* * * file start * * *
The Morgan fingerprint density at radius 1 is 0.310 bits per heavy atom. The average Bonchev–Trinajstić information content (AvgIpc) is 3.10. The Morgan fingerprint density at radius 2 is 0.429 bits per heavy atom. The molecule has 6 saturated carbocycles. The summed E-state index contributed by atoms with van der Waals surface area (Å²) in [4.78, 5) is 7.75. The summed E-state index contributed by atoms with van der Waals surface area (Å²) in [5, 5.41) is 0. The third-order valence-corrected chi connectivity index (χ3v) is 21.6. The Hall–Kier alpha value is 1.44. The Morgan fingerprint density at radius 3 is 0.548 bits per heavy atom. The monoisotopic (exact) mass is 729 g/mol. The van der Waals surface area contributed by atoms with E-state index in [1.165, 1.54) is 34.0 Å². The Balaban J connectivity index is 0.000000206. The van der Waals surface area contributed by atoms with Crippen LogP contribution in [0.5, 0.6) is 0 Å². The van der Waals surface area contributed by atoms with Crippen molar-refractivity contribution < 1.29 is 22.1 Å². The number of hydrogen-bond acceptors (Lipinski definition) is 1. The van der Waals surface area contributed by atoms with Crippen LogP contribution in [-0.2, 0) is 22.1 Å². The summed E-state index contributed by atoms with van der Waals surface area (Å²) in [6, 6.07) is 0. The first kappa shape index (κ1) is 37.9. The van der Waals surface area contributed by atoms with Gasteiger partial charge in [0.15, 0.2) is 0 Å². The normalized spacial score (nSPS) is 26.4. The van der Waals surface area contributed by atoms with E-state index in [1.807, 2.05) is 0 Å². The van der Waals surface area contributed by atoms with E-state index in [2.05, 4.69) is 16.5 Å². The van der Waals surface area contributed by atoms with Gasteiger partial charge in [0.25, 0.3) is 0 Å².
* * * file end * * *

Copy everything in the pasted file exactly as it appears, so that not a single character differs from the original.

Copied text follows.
The Morgan fingerprint density at radius 1 is 0.310 bits per heavy atom. The average Bonchev–Trinajstić information content (AvgIpc) is 3.10. The Morgan fingerprint density at radius 2 is 0.429 bits per heavy atom. The molecule has 6 saturated carbocycles. The summed E-state index contributed by atoms with van der Waals surface area (Å²) in [4.78, 5) is 7.75. The summed E-state index contributed by atoms with van der Waals surface area (Å²) in [5, 5.41) is 0. The third-order valence-corrected chi connectivity index (χ3v) is 21.6. The Hall–Kier alpha value is 1.44. The Morgan fingerprint density at radius 3 is 0.548 bits per heavy atom. The monoisotopic (exact) mass is 729 g/mol. The van der Waals surface area contributed by atoms with E-state index in [1.165, 1.54) is 34.0 Å². The Balaban J connectivity index is 0.000000206. The van der Waals surface area contributed by atoms with Crippen LogP contribution in [0.5, 0.6) is 0 Å². The van der Waals surface area contributed by atoms with Crippen molar-refractivity contribution < 1.29 is 22.1 Å². The number of hydrogen-bond acceptors (Lipinski definition) is 1. The van der Waals surface area contributed by atoms with Crippen LogP contribution in [-0.2, 0) is 22.1 Å². The summed E-state index contributed by atoms with van der Waals surface area (Å²) in [6, 6.07) is 0. The first kappa shape index (κ1) is 37.9. The van der Waals surface area contributed by atoms with Gasteiger partial charge in [0.15, 0.2) is 0 Å². The normalized spacial score (nSPS) is 26.4. The van der Waals surface area contributed by atoms with E-state index in [1.807, 2.05) is 0 Å². The van der Waals surface area contributed by atoms with E-state index in [2.05, 4.69) is 16.5 Å². The van der Waals surface area contributed by atoms with Gasteiger partial charge in [0.25, 0.3) is 0 Å².